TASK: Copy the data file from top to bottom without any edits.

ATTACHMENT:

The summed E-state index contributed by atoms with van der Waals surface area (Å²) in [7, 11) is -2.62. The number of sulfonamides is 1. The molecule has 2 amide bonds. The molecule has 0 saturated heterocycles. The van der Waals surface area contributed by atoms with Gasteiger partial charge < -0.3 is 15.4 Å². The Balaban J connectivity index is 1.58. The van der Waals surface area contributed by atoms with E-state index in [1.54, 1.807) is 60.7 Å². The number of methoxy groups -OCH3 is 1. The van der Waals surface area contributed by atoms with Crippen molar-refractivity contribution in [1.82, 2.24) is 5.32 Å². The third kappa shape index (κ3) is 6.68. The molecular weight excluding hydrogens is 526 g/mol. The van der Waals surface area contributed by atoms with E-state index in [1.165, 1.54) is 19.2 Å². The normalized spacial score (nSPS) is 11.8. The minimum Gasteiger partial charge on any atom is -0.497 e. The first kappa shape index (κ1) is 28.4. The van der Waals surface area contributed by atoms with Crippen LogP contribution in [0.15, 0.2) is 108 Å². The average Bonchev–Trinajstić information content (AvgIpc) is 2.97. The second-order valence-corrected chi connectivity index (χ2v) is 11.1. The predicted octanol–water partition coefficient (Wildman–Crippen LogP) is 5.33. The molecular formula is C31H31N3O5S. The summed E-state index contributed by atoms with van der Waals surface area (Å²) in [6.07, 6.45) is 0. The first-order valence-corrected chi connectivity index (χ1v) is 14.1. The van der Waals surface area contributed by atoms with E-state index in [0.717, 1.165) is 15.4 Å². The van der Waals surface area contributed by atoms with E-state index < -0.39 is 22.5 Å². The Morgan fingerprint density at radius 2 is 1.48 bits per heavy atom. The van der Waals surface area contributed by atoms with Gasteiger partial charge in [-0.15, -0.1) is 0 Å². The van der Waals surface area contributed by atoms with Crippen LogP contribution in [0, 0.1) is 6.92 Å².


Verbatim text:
The summed E-state index contributed by atoms with van der Waals surface area (Å²) in [7, 11) is -2.62. The number of sulfonamides is 1. The molecule has 2 amide bonds. The molecule has 0 saturated heterocycles. The van der Waals surface area contributed by atoms with Gasteiger partial charge < -0.3 is 15.4 Å². The Balaban J connectivity index is 1.58. The van der Waals surface area contributed by atoms with E-state index in [1.54, 1.807) is 60.7 Å². The number of methoxy groups -OCH3 is 1. The van der Waals surface area contributed by atoms with Crippen molar-refractivity contribution in [1.82, 2.24) is 5.32 Å². The third kappa shape index (κ3) is 6.68. The molecular weight excluding hydrogens is 526 g/mol. The van der Waals surface area contributed by atoms with E-state index in [1.165, 1.54) is 19.2 Å². The normalized spacial score (nSPS) is 11.8. The minimum Gasteiger partial charge on any atom is -0.497 e. The first kappa shape index (κ1) is 28.4. The van der Waals surface area contributed by atoms with Crippen LogP contribution in [0.15, 0.2) is 108 Å². The average Bonchev–Trinajstić information content (AvgIpc) is 2.97. The second-order valence-corrected chi connectivity index (χ2v) is 11.1. The predicted octanol–water partition coefficient (Wildman–Crippen LogP) is 5.33. The molecular formula is C31H31N3O5S. The summed E-state index contributed by atoms with van der Waals surface area (Å²) in [6.07, 6.45) is 0. The first-order valence-corrected chi connectivity index (χ1v) is 14.1. The van der Waals surface area contributed by atoms with E-state index in [0.717, 1.165) is 15.4 Å². The van der Waals surface area contributed by atoms with E-state index < -0.39 is 22.5 Å². The Morgan fingerprint density at radius 2 is 1.48 bits per heavy atom. The van der Waals surface area contributed by atoms with Gasteiger partial charge in [-0.15, -0.1) is 0 Å². The van der Waals surface area contributed by atoms with Crippen LogP contribution in [0, 0.1) is 6.92 Å².